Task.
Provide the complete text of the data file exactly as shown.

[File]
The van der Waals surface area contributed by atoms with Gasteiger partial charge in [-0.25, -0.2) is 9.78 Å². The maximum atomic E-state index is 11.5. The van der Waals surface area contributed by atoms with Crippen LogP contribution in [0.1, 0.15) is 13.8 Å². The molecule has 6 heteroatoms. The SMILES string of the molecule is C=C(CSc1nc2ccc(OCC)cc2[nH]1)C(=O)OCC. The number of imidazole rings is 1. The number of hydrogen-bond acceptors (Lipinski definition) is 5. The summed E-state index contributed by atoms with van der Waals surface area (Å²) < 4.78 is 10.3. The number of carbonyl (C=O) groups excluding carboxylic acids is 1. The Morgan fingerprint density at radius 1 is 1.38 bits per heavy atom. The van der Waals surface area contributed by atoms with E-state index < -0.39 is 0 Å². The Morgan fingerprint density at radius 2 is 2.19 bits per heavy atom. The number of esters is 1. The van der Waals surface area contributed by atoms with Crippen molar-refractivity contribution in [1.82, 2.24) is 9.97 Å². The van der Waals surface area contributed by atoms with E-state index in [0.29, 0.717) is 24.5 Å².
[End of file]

The van der Waals surface area contributed by atoms with Gasteiger partial charge in [-0.25, -0.2) is 9.78 Å². The maximum atomic E-state index is 11.5. The van der Waals surface area contributed by atoms with Crippen LogP contribution in [0.1, 0.15) is 13.8 Å². The molecule has 6 heteroatoms. The SMILES string of the molecule is C=C(CSc1nc2ccc(OCC)cc2[nH]1)C(=O)OCC. The number of imidazole rings is 1. The number of hydrogen-bond acceptors (Lipinski definition) is 5. The summed E-state index contributed by atoms with van der Waals surface area (Å²) < 4.78 is 10.3. The number of carbonyl (C=O) groups excluding carboxylic acids is 1. The Morgan fingerprint density at radius 1 is 1.38 bits per heavy atom. The van der Waals surface area contributed by atoms with E-state index < -0.39 is 0 Å². The Morgan fingerprint density at radius 2 is 2.19 bits per heavy atom. The number of esters is 1. The van der Waals surface area contributed by atoms with Crippen molar-refractivity contribution in [1.82, 2.24) is 9.97 Å². The van der Waals surface area contributed by atoms with E-state index in [0.29, 0.717) is 24.5 Å².